Cumberland Times-News

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April 5, 2013

Advocates, opponents consider Md. gun bill

Opposition mulls seeking to put measure on ballot

ANNAPOLIS — Maryland gun-control advocates hope key parts of a comprehensive measure aimed at controlling gun violence will take root in other states grappling to limit gun access by criminals and the mentally ill in the aftermath of the Newtown, Conn., massacre. Opponents are gauging interest in trying to uproot the bill at home by petitioning it to the ballot to give voters a chance to reject it next year.

Lt. Gov. Anthony Brown, a Democrat, praised the sweeping provisions a day after final passage. One of the strongest, which opponents repeatedly tried to strip out, requires handgun purchasers to submit fingerprints to the state police. It’s the first time in nearly 20 years a state has approved a fingerprinting licensing law for guns.

Brown said while the bill won’t rid every act of violence from Maryland communities, it will go a long way toward reducing gun crime. The measure also prohibits anyone who is involuntarily committed to a mental health facility from owning a gun. Other key parts of the bill include an assault weapons ban and a limit on magazines to 10 bullets.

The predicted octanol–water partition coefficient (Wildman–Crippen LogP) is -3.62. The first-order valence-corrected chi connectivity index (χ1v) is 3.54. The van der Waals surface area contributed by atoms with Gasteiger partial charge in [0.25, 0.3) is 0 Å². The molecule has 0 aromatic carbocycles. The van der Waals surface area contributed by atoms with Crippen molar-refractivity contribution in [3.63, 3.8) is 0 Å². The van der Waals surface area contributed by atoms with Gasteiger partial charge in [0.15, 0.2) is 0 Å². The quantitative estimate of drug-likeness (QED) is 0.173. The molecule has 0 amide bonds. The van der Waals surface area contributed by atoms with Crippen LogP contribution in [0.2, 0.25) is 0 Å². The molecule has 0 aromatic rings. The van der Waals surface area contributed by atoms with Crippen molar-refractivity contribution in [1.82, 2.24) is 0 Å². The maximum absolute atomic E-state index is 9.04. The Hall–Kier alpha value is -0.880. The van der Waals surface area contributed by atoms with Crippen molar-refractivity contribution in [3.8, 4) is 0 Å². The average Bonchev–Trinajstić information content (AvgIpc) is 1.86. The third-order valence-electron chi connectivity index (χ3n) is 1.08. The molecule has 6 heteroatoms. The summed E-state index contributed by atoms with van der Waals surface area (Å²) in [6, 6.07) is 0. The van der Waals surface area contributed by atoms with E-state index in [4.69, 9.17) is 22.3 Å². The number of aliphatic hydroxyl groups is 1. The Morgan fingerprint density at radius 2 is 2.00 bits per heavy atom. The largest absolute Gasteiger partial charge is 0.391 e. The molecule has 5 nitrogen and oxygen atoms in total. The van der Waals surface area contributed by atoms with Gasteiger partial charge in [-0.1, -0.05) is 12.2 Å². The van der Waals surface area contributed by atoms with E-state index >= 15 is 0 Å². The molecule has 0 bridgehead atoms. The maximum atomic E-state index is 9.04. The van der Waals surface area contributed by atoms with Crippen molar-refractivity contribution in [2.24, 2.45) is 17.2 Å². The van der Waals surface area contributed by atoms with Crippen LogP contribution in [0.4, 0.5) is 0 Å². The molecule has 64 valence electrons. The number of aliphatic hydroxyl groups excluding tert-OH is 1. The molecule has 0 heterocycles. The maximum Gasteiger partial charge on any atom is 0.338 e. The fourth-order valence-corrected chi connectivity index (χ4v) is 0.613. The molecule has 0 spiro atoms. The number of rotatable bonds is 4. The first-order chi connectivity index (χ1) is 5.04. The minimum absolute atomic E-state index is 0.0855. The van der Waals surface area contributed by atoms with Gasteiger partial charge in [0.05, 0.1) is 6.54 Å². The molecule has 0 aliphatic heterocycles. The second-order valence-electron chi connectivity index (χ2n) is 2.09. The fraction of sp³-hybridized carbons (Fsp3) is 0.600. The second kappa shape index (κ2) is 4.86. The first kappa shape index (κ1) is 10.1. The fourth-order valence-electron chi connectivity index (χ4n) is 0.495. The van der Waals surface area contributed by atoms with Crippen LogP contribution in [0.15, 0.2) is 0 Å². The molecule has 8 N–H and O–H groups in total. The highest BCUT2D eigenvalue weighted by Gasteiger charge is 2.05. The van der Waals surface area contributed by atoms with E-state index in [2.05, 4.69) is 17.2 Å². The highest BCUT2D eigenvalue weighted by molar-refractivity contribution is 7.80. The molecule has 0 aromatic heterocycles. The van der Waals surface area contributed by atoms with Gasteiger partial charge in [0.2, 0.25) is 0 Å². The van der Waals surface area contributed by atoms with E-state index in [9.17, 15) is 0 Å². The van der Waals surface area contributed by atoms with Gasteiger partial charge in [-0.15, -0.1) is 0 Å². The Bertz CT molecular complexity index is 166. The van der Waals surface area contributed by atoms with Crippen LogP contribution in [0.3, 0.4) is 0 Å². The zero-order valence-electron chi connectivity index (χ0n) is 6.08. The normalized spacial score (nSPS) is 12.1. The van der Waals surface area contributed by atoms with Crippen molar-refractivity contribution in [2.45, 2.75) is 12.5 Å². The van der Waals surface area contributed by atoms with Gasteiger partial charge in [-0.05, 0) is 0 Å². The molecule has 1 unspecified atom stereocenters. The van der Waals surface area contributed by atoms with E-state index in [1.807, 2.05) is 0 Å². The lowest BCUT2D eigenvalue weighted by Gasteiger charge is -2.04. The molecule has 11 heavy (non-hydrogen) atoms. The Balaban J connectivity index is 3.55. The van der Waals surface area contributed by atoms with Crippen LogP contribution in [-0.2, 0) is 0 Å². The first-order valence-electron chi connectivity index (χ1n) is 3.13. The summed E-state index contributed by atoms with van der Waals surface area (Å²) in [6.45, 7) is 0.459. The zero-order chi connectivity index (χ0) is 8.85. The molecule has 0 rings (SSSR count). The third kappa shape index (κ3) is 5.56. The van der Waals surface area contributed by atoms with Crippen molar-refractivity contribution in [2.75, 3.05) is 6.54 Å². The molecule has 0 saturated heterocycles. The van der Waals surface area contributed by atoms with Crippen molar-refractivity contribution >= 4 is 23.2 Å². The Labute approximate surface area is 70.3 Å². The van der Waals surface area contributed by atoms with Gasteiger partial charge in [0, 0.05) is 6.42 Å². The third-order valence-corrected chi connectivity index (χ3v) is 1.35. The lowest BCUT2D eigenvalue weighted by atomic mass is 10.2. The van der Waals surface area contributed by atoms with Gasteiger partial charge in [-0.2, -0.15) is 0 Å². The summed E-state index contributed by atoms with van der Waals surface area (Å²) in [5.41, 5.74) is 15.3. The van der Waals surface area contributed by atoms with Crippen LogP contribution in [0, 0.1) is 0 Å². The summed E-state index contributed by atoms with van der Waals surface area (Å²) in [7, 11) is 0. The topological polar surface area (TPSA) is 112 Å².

“It’s an important step for Maryland, and we certainly hope that other states and the federal government, our Congress, can step up and follow the president’s lead, follow Maryland’s lead and impose stricter licensing requirements,” Brown said.

Delegate Neil Parrott, a Washington County Republican, has led petition drives to put other legislation passed by the Democrat-controlled Legislature on the ballot last year.

And he has put together a list of measures this year to get a sense of which ones residents would be most willing to support petitioning to the ballot. Opponents would need to get 55,736 verified signatures to do it. Separate legislation to repeal the death penalty, to allow same-day voter registration and to implement the federal health care overhaul in Maryland also are being weighed for petition drives.  

Last year was the first time in two decades that a measure passed by the Legislature and signed into law by the governor was successfully petitioned to the ballot.

The petition drives were aided by an online website called MDPetitions.com that made it easier to get signatures in to be verified by the Maryland State Board of Elections.

Nevertheless, voters up-held three laws petitioned to the ballot, including same-sex marriage, in-state tuition for some students who are living in the U.S. illegally and the state’s congressional redistricting map.

Parrott said he learned last year that a referendum effort needs more than just signatures.

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